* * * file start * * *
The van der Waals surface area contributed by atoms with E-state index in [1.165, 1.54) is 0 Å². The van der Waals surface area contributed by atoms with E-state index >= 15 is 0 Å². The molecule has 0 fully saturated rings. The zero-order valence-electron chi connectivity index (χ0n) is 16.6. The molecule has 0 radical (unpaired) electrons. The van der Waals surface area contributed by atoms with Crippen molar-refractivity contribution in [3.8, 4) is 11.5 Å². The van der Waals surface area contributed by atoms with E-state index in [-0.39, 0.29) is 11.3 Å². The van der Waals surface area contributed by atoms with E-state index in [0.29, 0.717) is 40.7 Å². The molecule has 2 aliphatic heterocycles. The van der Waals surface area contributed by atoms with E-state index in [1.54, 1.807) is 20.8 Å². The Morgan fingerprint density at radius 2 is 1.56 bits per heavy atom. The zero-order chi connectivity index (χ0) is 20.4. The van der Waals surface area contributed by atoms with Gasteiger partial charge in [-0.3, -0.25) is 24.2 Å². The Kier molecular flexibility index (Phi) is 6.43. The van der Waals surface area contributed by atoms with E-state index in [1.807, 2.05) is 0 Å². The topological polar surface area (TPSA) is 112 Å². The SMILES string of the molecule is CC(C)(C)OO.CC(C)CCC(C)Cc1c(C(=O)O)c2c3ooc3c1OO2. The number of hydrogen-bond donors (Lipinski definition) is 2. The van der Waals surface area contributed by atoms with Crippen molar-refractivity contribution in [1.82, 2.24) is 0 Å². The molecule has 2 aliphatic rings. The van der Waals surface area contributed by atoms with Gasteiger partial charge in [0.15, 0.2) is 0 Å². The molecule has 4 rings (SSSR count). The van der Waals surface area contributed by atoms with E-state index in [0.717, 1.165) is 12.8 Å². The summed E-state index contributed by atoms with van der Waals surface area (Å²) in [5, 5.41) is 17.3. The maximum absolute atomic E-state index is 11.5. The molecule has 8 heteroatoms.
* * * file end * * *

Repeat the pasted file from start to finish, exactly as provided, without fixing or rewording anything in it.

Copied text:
The van der Waals surface area contributed by atoms with E-state index in [1.165, 1.54) is 0 Å². The van der Waals surface area contributed by atoms with E-state index >= 15 is 0 Å². The molecule has 0 fully saturated rings. The zero-order valence-electron chi connectivity index (χ0n) is 16.6. The molecule has 0 radical (unpaired) electrons. The van der Waals surface area contributed by atoms with Crippen molar-refractivity contribution in [3.8, 4) is 11.5 Å². The van der Waals surface area contributed by atoms with E-state index in [-0.39, 0.29) is 11.3 Å². The van der Waals surface area contributed by atoms with E-state index in [0.29, 0.717) is 40.7 Å². The molecule has 2 aliphatic heterocycles. The van der Waals surface area contributed by atoms with E-state index in [1.54, 1.807) is 20.8 Å². The Morgan fingerprint density at radius 2 is 1.56 bits per heavy atom. The zero-order chi connectivity index (χ0) is 20.4. The van der Waals surface area contributed by atoms with Gasteiger partial charge in [-0.3, -0.25) is 24.2 Å². The Kier molecular flexibility index (Phi) is 6.43. The van der Waals surface area contributed by atoms with E-state index in [1.807, 2.05) is 0 Å². The topological polar surface area (TPSA) is 112 Å². The SMILES string of the molecule is CC(C)(C)OO.CC(C)CCC(C)Cc1c(C(=O)O)c2c3ooc3c1OO2. The number of hydrogen-bond donors (Lipinski definition) is 2. The van der Waals surface area contributed by atoms with Crippen molar-refractivity contribution in [1.82, 2.24) is 0 Å². The molecule has 2 aliphatic rings. The van der Waals surface area contributed by atoms with Gasteiger partial charge in [0.15, 0.2) is 0 Å². The molecule has 4 rings (SSSR count). The van der Waals surface area contributed by atoms with E-state index in [0.717, 1.165) is 12.8 Å². The summed E-state index contributed by atoms with van der Waals surface area (Å²) in [5, 5.41) is 17.3. The maximum absolute atomic E-state index is 11.5. The molecule has 8 heteroatoms.